AMD is making some bold claims about its upcoming Ryzen 7000 processors — not the least of which is that the $300 Ryzen 5 7600X is as much as 17% faster than Intel’s flagship Core i9-12900K.
Team Red is wasting no time, it seems. The Ryzen 7000 launch just concluded, and AMD shared specs, projected performance, and platform details for its upcoming Zen 4 CPUs. We’re getting four new processors on September 27, from the $300 Ryzen 5 7600X to the $700 Ryzen 9 7950X.
Ryzen 9 7950X
Ryzen 9 7900X
Ryzen 7 7700X
Ryzen 5 7600X
Boost clock speed
Base clock speed
Cache (L2 + L3)
That $700 price on the Ryzen 9 7950X stands out, marking a $100 reduction over last-gen’s Ryzen 9 5950X. The Ryzen 7 7700X is also seeing a price cut to $400, which is $50 less than last-gen’s Ryzen 7 5800X. The Ryzen 5 7600X and Ryzen 9 7900X remain unchanged at $300 and $550, respectively, and all four processors will be available on September 27.
Price cuts are attractive, but performance is king. And AMD is bullish on performance for its first 5nm desktop processors. The most impressive claim AMD made was that the Ryzen 5 7600X beats out Intel’s Core i9-12900K in games. AMD shared several benchmarks, including a demo where the Ryzen 5 was 11% faster in F1 2022
The company also says all four of the processors it announced have faster single-core performance than the Core i9-12900K — a 6.6% improvement with the Ryzen 5 7600X up to an 11.5% increase with the Ryzen 9 7950X. Comparing apples to apples, AMD says its flagship Ryzen 9 7950X is up to 57% than the Core i9-12900K in content creation tasks, as showcased with a demo of the V-Ray ray tracing benchmark.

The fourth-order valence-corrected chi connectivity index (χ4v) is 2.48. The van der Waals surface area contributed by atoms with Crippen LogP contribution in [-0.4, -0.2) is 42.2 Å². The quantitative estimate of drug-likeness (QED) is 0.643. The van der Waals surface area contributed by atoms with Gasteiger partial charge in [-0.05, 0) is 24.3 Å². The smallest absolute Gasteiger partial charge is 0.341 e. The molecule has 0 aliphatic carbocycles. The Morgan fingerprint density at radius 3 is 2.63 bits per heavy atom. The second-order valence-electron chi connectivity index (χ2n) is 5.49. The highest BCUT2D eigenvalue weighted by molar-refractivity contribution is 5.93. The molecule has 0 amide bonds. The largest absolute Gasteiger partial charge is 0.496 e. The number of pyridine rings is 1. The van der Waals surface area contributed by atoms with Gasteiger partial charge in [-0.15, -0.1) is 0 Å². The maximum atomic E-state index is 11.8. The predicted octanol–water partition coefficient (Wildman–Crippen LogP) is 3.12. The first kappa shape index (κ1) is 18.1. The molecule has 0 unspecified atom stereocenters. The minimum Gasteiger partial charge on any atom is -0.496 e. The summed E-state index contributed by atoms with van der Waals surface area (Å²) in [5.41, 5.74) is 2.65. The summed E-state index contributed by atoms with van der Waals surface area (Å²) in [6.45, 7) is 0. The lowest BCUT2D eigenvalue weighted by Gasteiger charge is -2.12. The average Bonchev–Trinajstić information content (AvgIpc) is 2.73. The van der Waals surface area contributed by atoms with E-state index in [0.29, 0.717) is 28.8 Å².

Generational improvements are positive, too. Ryzen 5000 processors have long been at the top of the best gaming CPUs, but AMD says Ryzen 7000 processors still deliver a 29% improvement in single-threaded performance, as well as a 13% improvement in instructions per clock (IPC). That’s an increase over the 8% to 10% improvement AMD announced at Computex.
Part of the performance improvement comes fromthe move from 7nm down to 5nm, but it also comes from increased power and clock speeds. Core counts remain unchanged compared to the previous generation, but both Ryzen 9 chips jump to 170 watts from 105W in the previous generation, while the Ryzen 5 and Ryzen 7 both have a 105W TDP (compared to 65W with the Ryzen 5 5600X).
The increased power also allows AMD to push clock speeds up to 5.7GHz on the Ryzen 9 7950X, and that’s before CPU overclocking. Contrary to a rumor, Ryzen 7000 supports full overclocking, with the upcoming AM5 socket rated for up to 230W of power delivery.
Despite increased power consumption, AMD is stressing efficiency for its Ryzen 7000 processors. The 5nm manufacturing process leads to 62% lower power at the same performance or 49% more performance at the same power compared to Ryzen 5000, according to AMD.
This efficiency allows the Ryzen 9 7950X to offer a 74% improvement in overall performance compared to the the Ryzen 9 5950X when both chips are limited to 65W.
We’ll have to wait and see if AMD’s claims ring true, though. Ryzen 7000 is a significant step, ushering in the new AM5 platform that AMD says it will support to 2025 and maybe beyond. It also marks the introduction of DDR5 memory for AMD, as well as PCIe 5.0.